It's not the Academy Awards, but for Professor Robert Percival's Environmental Law class each year the annual Environmental Law Film Festival and Awards Ceremony has as much "buzz" as a Vanity Fair after-party. In the fall semester, students form small groups to produce short films about environmental issues that are of interest not only to them, but have an impact on the world around them. The Festival is held in the spring semester, and, in keeping with the environmental theme, the award-winning documentaries are presented with the alumni-coveted "Golden Tree" award.
Professor Percival explains that while the film production exercise is ungraded and optional, students discover that they learn a lot from it. "It challenges students by forcing them to confront the difficulty of translating complicated legal and policy issues into a form the average audience can understand." Among his other objectives are to "give students an opportunity to unleash their creativity" and simply to "make Environmental Law even more fun."
"Arsenic and Old Dirt," the winner of the award for Best Picture and Most Educational, examined how Baltimore City authorities are responding to the discovery of arsenic contamination in Swann Park. The film, which was produced by Katy Jackman ´09, Rene Parks ´09, and Rebecca Seitz ´09, featured interviews with residents living near the park, which has been closed to the public while extensive remediation of the contamination is conducted. In "The News," which won the award for Best Acting, Joey Chen ´10 and Rama Taib ´10 posed as network news anchors reporting on environmental issues. The film also featured Carter Beach ´10, assisted by John Archibald ´10, interviewing Shari T. Wilson, Secretary of the Maryland Department of the Environment (MDE), who discussed MDE’s priorities.
"Sustainable Harvest," by Natalie Baughman ´09, Lisetta Silvestri ´10, Kim Stefanski ´10, and Lynn McChrystal ´10, interviewed farmers at the Baltimore Farmer’s Market about the environmental benefits of producing and consuming locally grown organic produce. The film won for Best Interviews and Best Sound. "Marvesta Shrimp," produced by Eva Carbot ´10, Aminah Famili ´10, Jesse Iliff ´10, Emily Lipps ´10, Megan Mueller ´10, and Limor Weizmann ´10, focused on efforts by Eastern Shore entrepreneurs to develop more environmentally benign shrimp farming practices. "Urban Legends of the Inner Harbor" asked whether immediate medical attention was required if someone fell in Baltimore’s Inner Harbor and perhaps swallowed some of the water. Andrew Keir ´10, Eric Hergenroeder ´10, Chris Montague-Breakwell ´10, Danielle Einik ´10, and Patrick Smith ´10 produced the film.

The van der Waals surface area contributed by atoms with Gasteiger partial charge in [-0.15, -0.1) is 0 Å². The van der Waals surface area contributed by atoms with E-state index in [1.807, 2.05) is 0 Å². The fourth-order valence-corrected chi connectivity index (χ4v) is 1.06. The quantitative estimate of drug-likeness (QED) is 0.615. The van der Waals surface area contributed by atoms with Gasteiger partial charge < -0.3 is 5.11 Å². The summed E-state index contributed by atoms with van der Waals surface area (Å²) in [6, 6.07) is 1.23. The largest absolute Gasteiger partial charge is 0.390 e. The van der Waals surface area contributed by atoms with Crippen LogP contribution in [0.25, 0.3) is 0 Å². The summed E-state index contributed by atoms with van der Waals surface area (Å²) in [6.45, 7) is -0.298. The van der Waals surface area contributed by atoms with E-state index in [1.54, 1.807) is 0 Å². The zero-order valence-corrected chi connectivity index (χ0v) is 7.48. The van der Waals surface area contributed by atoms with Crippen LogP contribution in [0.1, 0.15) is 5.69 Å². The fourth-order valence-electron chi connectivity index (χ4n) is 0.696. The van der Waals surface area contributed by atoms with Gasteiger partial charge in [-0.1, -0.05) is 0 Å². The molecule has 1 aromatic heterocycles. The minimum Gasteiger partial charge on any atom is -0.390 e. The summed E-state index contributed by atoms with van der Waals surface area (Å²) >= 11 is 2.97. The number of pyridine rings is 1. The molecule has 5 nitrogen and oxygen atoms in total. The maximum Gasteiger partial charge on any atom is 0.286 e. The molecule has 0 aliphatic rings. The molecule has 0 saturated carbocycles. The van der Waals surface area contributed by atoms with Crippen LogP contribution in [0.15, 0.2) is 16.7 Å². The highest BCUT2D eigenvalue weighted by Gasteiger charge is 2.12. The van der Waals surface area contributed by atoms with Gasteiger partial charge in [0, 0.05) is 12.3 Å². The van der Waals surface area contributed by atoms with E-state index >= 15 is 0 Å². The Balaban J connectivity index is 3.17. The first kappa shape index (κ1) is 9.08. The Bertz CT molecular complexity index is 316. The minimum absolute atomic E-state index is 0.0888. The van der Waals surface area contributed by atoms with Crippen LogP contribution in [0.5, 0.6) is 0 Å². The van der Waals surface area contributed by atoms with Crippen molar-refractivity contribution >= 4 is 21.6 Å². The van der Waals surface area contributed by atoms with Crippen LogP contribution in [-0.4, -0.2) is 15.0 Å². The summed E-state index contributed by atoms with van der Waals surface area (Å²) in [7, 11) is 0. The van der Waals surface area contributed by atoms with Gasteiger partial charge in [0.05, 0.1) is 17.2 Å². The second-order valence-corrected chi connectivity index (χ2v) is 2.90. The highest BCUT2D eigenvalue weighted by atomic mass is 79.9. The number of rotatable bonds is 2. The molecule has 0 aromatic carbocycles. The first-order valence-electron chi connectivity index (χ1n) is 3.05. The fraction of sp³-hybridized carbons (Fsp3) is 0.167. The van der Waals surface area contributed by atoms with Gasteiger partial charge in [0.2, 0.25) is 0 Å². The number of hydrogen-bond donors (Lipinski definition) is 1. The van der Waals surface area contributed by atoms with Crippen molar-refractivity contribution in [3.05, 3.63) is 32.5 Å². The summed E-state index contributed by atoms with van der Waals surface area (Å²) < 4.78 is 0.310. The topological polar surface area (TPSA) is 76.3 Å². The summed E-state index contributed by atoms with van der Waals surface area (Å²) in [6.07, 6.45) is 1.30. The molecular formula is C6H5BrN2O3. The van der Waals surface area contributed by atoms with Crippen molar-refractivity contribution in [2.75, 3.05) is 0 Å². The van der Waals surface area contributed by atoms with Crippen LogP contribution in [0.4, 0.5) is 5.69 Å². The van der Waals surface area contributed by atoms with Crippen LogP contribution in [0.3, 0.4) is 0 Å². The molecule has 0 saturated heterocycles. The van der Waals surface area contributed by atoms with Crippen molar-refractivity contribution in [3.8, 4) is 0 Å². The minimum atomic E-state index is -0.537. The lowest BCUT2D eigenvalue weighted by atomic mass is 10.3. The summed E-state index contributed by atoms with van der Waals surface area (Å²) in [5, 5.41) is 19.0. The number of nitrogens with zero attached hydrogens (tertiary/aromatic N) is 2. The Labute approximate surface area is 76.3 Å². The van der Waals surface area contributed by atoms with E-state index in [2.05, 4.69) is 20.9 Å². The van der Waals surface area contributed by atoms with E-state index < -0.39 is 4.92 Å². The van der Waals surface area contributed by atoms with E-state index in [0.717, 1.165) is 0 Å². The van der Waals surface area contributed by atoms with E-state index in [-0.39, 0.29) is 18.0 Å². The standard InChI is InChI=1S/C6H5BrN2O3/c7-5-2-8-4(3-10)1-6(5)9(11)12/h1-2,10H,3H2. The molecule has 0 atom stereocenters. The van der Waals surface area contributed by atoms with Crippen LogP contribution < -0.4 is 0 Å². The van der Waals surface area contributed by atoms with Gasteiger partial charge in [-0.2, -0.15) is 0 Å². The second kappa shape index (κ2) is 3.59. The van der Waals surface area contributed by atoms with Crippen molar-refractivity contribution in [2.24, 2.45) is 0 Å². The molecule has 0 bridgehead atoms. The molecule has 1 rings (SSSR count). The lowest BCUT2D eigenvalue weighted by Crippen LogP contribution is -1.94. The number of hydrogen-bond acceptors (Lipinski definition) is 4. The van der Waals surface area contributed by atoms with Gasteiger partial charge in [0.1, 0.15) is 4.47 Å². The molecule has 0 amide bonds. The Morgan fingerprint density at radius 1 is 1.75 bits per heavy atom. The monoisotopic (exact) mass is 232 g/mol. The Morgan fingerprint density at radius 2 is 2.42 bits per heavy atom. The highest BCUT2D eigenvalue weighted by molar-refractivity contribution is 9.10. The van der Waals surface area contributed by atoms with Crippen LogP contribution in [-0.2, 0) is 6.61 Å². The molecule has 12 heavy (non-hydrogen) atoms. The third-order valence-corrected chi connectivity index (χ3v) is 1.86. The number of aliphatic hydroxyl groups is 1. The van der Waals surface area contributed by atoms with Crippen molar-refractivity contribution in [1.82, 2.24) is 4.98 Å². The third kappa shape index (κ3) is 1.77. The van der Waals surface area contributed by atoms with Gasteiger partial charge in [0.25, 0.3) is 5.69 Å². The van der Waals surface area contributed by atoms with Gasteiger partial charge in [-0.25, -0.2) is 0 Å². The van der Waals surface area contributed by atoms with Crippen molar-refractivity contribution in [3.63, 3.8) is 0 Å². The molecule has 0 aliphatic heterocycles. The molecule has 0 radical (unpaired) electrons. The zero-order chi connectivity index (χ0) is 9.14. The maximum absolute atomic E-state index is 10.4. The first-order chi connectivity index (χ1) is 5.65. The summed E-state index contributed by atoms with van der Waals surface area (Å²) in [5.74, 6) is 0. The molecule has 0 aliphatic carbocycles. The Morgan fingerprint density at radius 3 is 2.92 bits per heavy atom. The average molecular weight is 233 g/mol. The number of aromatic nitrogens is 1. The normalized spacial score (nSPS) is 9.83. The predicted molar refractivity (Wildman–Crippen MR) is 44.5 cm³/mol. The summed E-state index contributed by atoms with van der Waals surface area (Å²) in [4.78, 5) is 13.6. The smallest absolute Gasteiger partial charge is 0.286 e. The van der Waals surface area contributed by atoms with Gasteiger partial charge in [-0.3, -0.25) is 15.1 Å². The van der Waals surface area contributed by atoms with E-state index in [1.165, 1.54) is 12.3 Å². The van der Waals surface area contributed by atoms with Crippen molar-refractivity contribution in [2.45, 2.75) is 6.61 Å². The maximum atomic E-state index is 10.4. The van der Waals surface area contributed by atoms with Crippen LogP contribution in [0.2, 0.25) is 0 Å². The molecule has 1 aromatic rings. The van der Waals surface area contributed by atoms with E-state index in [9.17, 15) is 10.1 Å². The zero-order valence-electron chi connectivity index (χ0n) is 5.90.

Some films addressed national environmental concerns. "There Doesn't Have to be Blood" by Jordan Vardon ´11 discussed efforts to increase U.S. energy independence by developing renewable energy alternatives to oil. Jordan reports that he has placed his film, which won the award for Best Narration, on YouTube where it has acquired "a cult following among friends." The film "GreenCo" by Kim Myers ´09 and Scott Yager ´10 took a satirical look at efforts by companies to "greenwash" their products through advertising touting their environmental consciousness. The film won the awards for Best Use of Humor and Best Use of Animation and Special Effects, and featured a spoof on the GEICO "caveman" ad campaign and a hilarious animated exchange between a Prius and a Hummer debating their respective virtues.
The Golden Trees were awarded based on the results of voting by judges who this year included Professors Taunya Banks, Kathleen Dachille, and Kathy Vaughns, as well as Laura Mrozek, Rita Turner, and Megan McDonald.